I inserted it into my G4. After a few seconds I got a little icon in the menu bar, next to the bluetooth menu. The first menu item says “Unknown Vendor USB Controller”. The card works perfectly, immediately, without any need to install any drivers! PCMCIA cannot provide very much electrical current, so if you need extra power there is a little cable that you connect from one of your USB 1.1 ports to your PCMCIA card (USB memory, digital camera, iPod nano is fine without; 2.5inch external hard drive needs extra power).

How about performance? Well, copying files to and from an external hard drive gives me transfer rates of about 15Mb/s, with no significant CPU load. I like it!

ATA-6 drive in Titanium Powerbook

I successfully installed a WD 320Gb IDE 2.5″ Scorpio Blue in my Apple Powerbook 867MHz. Why is that interesting? Well, it is very hard to find the information that Titaniumbooks supports hard drives bigger than 127Gb. It seems ATA-5 has a 127Gb limit, while ATA-6 does not. And Apple documentation about the 867MHz Titaniumbook indicates it has an ATA-5 controller. My guess: dont expect this to work on a Titaniumbook with VGA port.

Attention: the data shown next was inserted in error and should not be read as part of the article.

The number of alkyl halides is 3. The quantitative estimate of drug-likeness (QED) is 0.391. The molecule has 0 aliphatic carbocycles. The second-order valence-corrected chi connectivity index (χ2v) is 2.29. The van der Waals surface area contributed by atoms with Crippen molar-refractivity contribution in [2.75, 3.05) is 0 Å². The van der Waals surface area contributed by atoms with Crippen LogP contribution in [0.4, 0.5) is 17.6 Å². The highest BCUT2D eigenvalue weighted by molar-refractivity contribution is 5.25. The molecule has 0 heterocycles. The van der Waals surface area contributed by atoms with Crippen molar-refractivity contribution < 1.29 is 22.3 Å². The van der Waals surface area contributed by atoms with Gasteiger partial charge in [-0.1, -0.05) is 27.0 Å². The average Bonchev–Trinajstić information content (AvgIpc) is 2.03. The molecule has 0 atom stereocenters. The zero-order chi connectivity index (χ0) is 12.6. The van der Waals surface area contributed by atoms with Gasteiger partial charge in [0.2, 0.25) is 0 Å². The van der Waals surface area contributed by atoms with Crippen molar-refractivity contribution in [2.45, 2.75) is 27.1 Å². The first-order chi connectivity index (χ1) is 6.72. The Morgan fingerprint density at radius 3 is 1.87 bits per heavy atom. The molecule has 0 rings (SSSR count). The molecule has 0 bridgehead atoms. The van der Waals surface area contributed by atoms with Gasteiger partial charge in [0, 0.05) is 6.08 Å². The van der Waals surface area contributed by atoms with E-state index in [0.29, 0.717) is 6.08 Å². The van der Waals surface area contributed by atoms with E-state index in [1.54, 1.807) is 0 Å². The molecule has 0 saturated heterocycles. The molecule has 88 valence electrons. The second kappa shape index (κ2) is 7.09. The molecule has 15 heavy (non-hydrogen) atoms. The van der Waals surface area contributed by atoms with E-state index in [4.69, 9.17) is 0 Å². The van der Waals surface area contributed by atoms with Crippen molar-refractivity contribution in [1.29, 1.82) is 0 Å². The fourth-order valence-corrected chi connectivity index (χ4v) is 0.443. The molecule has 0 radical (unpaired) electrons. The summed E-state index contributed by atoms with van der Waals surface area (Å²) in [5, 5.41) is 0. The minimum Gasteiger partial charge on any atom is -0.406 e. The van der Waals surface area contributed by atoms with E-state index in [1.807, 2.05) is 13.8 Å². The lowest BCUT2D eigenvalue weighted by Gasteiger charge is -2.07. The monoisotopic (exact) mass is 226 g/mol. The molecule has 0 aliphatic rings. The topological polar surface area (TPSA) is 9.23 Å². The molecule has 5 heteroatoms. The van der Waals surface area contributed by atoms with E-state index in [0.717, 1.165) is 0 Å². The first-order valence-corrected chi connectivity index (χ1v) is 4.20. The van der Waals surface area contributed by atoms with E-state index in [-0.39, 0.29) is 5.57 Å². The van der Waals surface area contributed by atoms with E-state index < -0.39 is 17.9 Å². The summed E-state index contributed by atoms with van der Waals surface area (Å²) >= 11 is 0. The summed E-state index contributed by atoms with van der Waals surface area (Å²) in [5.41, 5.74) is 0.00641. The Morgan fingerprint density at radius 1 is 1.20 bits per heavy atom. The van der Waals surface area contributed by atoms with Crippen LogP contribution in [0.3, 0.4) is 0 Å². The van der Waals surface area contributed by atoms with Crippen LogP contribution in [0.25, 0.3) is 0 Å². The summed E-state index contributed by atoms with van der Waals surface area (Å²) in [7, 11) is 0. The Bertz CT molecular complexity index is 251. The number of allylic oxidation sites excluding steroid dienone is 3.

Disable Paging in Mac OS X

Virtual memory, Paging or Swap used to be a way to pretend your computer had more memory than it actually had. It made it possible to run programs that would otherwise not run at all. But it was never fast. Nowadays when modern computers have at least 2Gb of RAM, swap is not very needed. In fact you rather want your OS to use memory to cache the contents of your hard drive, not the other way around. Linux handles this thing beautifully; give it swap it does not need and it will not touch it; give it more memory than needed and it will make use of it. Mac OS X however, does not use its swap (or paging) very nicely. I found a hack that disables paging entirely in Mac OS X. I like it. Try it if you have more memory than you need. Dont use all your memory 😉

#OFF
sudo launchctl unload -w /System/Library/LaunchDaemons/com.apple.dynamic_pager.plist

#ON
sudo launchctl load -wF /System/Library/LaunchDaemons/com.apple.dynamic_pager.plist

Works on 10.5, and probably more versions. You find your swap files in

/private/var/vm

and you can delete them after turning paging off.